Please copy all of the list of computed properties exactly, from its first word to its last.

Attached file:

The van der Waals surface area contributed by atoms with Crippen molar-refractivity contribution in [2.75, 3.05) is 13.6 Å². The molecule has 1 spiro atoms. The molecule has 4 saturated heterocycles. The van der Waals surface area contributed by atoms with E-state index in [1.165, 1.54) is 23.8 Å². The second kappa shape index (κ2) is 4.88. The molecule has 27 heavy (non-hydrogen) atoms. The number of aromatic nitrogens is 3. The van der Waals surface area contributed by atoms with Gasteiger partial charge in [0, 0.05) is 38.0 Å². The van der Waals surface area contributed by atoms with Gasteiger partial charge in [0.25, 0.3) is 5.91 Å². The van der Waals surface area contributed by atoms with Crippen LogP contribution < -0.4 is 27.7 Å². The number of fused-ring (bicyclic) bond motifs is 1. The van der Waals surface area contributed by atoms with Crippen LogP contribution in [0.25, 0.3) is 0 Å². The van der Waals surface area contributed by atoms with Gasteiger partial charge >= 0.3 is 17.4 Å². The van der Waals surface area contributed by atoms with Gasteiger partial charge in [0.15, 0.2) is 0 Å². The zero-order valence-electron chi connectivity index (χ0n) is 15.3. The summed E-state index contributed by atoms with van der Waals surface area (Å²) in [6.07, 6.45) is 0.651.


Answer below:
The van der Waals surface area contributed by atoms with Crippen molar-refractivity contribution in [2.75, 3.05) is 13.6 Å². The molecule has 1 spiro atoms. The molecule has 4 saturated heterocycles. The van der Waals surface area contributed by atoms with E-state index in [1.165, 1.54) is 23.8 Å². The second kappa shape index (κ2) is 4.88. The molecule has 27 heavy (non-hydrogen) atoms. The number of aromatic nitrogens is 3. The van der Waals surface area contributed by atoms with Gasteiger partial charge in [0, 0.05) is 38.0 Å². The van der Waals surface area contributed by atoms with Gasteiger partial charge in [0.25, 0.3) is 5.91 Å². The van der Waals surface area contributed by atoms with Crippen LogP contribution < -0.4 is 27.7 Å². The number of fused-ring (bicyclic) bond motifs is 1. The van der Waals surface area contributed by atoms with Crippen LogP contribution in [0.25, 0.3) is 0 Å². The van der Waals surface area contributed by atoms with Gasteiger partial charge >= 0.3 is 17.4 Å². The van der Waals surface area contributed by atoms with Gasteiger partial charge in [0.15, 0.2) is 0 Å². The zero-order valence-electron chi connectivity index (χ0n) is 15.3. The summed E-state index contributed by atoms with van der Waals surface area (Å²) in [6.07, 6.45) is 0.651.